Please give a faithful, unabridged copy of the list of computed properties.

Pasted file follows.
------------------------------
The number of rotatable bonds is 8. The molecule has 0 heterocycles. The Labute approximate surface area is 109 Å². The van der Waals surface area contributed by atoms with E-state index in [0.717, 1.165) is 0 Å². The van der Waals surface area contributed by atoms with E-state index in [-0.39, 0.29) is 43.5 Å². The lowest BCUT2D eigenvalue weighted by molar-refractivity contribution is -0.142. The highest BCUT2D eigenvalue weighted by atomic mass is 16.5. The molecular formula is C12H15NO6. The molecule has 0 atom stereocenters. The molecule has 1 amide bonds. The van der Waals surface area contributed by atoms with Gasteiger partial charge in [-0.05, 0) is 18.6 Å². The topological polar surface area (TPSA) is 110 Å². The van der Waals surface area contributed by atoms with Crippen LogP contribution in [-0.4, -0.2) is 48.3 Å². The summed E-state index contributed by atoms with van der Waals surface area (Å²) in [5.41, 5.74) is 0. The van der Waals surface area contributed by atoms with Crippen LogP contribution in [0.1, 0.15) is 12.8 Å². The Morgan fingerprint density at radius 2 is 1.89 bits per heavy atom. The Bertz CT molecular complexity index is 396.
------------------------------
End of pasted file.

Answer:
The number of rotatable bonds is 8. The molecule has 0 heterocycles. The Labute approximate surface area is 109 Å². The van der Waals surface area contributed by atoms with E-state index in [0.717, 1.165) is 0 Å². The van der Waals surface area contributed by atoms with E-state index in [-0.39, 0.29) is 43.5 Å². The lowest BCUT2D eigenvalue weighted by molar-refractivity contribution is -0.142. The highest BCUT2D eigenvalue weighted by atomic mass is 16.5. The molecular formula is C12H15NO6. The molecule has 0 atom stereocenters. The molecule has 1 amide bonds. The van der Waals surface area contributed by atoms with Gasteiger partial charge in [-0.05, 0) is 18.6 Å². The topological polar surface area (TPSA) is 110 Å². The van der Waals surface area contributed by atoms with Crippen LogP contribution in [-0.4, -0.2) is 48.3 Å². The summed E-state index contributed by atoms with van der Waals surface area (Å²) in [5.41, 5.74) is 0. The van der Waals surface area contributed by atoms with Crippen LogP contribution in [0.1, 0.15) is 12.8 Å². The Morgan fingerprint density at radius 2 is 1.89 bits per heavy atom. The Bertz CT molecular complexity index is 396.